Jeremy's Weblog

I recently graduated from Harvard Law School. This is my weblog. It tries to be funny. E-mail me if you like it. For an index of what's lurking in the archives, sorted by category, click here.

Tuesday, April 26, 2005

revised newspaper column (two new paragraphs at the end; the first half is mostly the same as monday's post)

I have a secret. And it’s getting more and more difficult to hide it. I think my family’s finally catching on. There’s only so much verbal gymnastics one can do before the truth is obvious. My friends here know my secret. It’s their secret too. It’s the elephant in the room. It’s okay to talk about it, but it’s embarrassing for other people to find out. I mean, it’s not our fault, but it can feel that way. Like we’ve done something wrong. Like we’re imposters. But I don’t think we are. I think somehow the expectations just don’t match the reality. People make certain assumptions. Heck, we make our own assumptions. But it turns out that the assumptions just aren’t true. And so we carry around our secret, a little bit ashamed, a little bit amused, a little bit concerned, a little bit puzzled, a little bit resigned, and a little bit angry.

Here it is: I don’t know any law.

That’s an overstatement, but not by much. I don’t know that I really thought about it before I started law school, but I feel like I must have assumed I’d graduate having more of a clue than I do. I’ve been noticing more and more lately. People cut you some slack when you say you’re just a student, but you tell them you’re about to graduate and they expect Perry Mason. After watching a segment on The Daily Show last week, I had a conversation with a friend about whether they would be allowed to film on the Harvard campus without permission. Neither of us had any idea. I have no clue what the difference between robbery, burglary, larceny, theft, and just plain stealing are. My cousin is a teacher. She asked me whether it’s legal to handcuff her students. I mean, it sounds illegal... but is that really a more informed answer than I would have given three years ago?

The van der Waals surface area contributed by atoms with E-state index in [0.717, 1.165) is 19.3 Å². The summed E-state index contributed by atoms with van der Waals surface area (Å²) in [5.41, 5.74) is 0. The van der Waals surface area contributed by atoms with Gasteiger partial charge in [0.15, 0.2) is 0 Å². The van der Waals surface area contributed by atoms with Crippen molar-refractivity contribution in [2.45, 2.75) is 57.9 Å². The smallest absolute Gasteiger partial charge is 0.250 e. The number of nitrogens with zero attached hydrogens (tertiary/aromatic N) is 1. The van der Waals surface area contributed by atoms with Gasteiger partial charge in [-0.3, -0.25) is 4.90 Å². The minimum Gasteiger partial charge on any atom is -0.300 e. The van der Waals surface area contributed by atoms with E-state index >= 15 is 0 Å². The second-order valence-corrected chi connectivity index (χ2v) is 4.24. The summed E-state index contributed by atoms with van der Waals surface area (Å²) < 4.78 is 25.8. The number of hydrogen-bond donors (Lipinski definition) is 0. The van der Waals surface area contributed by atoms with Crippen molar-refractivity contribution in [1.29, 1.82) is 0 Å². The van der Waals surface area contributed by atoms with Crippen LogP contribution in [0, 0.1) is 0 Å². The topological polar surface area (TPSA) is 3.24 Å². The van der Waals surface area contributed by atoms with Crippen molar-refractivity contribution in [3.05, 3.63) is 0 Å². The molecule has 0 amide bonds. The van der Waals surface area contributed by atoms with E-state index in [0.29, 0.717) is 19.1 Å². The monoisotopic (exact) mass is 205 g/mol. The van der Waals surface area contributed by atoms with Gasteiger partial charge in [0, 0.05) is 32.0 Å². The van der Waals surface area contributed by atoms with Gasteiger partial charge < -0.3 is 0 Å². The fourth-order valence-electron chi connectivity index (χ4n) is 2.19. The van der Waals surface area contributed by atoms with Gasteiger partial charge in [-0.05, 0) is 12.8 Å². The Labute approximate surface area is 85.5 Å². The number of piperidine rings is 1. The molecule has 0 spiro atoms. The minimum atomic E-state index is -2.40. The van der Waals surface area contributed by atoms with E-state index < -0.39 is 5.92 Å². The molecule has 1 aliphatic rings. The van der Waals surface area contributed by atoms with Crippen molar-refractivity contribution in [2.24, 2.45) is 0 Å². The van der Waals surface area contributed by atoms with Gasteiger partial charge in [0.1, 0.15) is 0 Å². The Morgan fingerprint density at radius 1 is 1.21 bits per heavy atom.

I plugged the words “what every lawyer should know” into Google. I found pages that tell me what every lawyer should know about today’s paralegal, what every lawyer should know about computer forensics, what every lawyer should know about electronic evidence and discovery, what every lawyer should know about the Florida code of judicial conduct, what every lawyer should know about reciprocal discipline, what every lawyer should know about title surveys, what every lawyer should know about the Plain English rules, what every lawyer should know about representing deaf clients, what every lawyer should know about winning and defeating summary judgments, what every lawyer should know about crop insurance, what every lawyer should know about Texas residential landlord/tenant law, what every lawyer should know about brain injuries, what every lawyer should know about lurking liability in business practice, what every lawyer should know about the role of psychologists in custody cases, what every lawyer should know about parliamentary procedure, what every lawyer should know about about anti-SLAPP motions under Code of Civil Procedure § 425.16, what every lawyer should know about trips and slips on public sidewalks, what every lawyer should know about minimizing and responding to attacks on corporate information infrastructures, and much, much more. I don’t know anything at all about any of these things, and can’t imagine too many of my classmates do. Yet we’re all going to be law school graduates very shortly (barring any disasters in the upcoming weeks). And if we pass the bar, we could actually represent clients. Yikes. If I was a client, I would not want me as a lawyer. Sorry.